All you need to know about Two Worlds: Above and Below
The first major book in two decades by pioneering underwater photographer David Doubilet takes us into a deep and beautiful world
David Doubilet calls them ‘half-and-half’ pictures. “They are also referred to as ‘over-unders’, ‘split’ or ‘above-and-below’ images,” explains the acclaimed National Geographic photographer and author of Two Worlds: Above and Below the Sea. “Many people ask me: ‘Are those pictures real?’, ‘Are they made in Photoshop?’, ‘How do you do it?’ and ‘Do you need a special camera?’
“To answer the first questions, yes, the pictures are real, and they are not created in Photoshop. To answer the other two questions, let us begin at the beginning.”
The New York photographer dived into this period of over 27,000 hours spent beneath the surface of the sea back in the late 1950s, when he put his Brownie Hawkeye camera in an rubber bag and jumped off a jetty, aged just 12.
Over the following decades, Doubilet has documented everything from sharks and stingrays in the Caribbean to icebergs and seal pups in Northern Canada. On each occasion, he manages to capture the meeting points between the above-and below-surface worlds with incredible poignancy, beauty and accuracy.
This new book (Doubilet’s first major publication for two decades) brings together an incredible collection of shots taken throughout his stellar career; this range spans the Galapagos to the Red Sea, the icy waters of the Antarctic Ocean to the tropical Great Barrier Reef. Beautiful and intriguing, Doubilet’s body of work also raises important questions about conservation and global warming.
As The photographer himself writes in the book’s introduction, “looking back, I realise the images bear witness to the wonder, the beauty, the loss and, I hope, the resilience of our oceans,” he goes on, “I photograph now with a sense of purpose, urgency and, yes, poetry. In my head and heart, it is critical to make a picture that transcends journalism, to create an image that reaches into the realm of art. If we lose the sense of hope and magic in the sea, we have lost all.”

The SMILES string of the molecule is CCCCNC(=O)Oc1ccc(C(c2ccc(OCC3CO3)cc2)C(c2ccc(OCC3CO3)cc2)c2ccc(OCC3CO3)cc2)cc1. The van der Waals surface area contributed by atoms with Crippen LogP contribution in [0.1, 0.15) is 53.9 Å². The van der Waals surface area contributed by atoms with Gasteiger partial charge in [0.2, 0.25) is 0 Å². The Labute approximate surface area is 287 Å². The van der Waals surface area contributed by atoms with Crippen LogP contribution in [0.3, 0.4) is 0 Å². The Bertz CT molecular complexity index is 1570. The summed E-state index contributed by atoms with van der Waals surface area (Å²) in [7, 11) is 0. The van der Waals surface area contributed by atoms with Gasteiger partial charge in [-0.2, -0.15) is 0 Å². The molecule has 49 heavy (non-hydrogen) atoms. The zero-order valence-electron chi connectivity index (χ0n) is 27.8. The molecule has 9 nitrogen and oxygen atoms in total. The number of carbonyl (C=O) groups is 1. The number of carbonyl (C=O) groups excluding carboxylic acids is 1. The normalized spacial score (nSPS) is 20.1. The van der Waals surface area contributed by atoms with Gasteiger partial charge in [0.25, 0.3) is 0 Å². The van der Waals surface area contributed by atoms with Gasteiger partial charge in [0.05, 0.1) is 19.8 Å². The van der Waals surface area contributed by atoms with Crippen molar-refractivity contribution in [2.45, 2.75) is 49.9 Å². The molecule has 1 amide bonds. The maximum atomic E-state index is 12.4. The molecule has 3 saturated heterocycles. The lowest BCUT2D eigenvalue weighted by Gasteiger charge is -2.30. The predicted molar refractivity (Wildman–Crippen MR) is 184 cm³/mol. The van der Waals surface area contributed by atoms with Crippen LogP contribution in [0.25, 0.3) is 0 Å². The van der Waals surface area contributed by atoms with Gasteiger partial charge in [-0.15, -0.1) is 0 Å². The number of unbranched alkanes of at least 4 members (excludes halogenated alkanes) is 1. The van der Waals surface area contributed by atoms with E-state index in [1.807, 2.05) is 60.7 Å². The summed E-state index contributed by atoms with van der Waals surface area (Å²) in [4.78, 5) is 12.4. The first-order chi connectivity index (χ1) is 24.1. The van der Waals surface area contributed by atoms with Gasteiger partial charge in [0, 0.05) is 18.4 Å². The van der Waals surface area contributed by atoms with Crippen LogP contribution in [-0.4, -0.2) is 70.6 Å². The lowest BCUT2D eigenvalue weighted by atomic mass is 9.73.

Some of Doubilet’s pictures demonstrate the environmental degradation the marine world has sustained during his career. On one spread from the book, he places two photographs taken at the Tumon Bay Marine Preserve, in Guam, in 2005 and 2017; the early shot shows a colourful reef; the later image shows coral ashen and grey, thanks to coral bleaching. There are also images of pollution, such as his harrowing photo of ocean plastics off the shore of the Philippines.
Yet Doubilet also includes sources of hope, such as his beautiful photograph of the waters surrounding the Republic of Palau, the island nation in the western Pacific which, as of January 2020, protects eighty percent of its national waters in a marine sanctuary. In between these there are crocodiles, turtles and jellyfish, as well as fishermen, children at play, tourist hotels, and even a wind farm turbine – proof that life changes quite a bit more above the waves than it does below.
In an age when sustained international leisure travel and concern for the environment are viewed as almost mutually exclusive, Two Worlds does the sight-seeing for you, reproducing some incredible hard-to-witness moments of marine life with incredible clarity.
This book is a must for photography lovers and amateur photographers; divers and armchair explorers; anyone interested in the beauty and welfare of our oceans; or indeed anyone who admires the work of an image maker, working at the height - or should that be depth? - of his powers.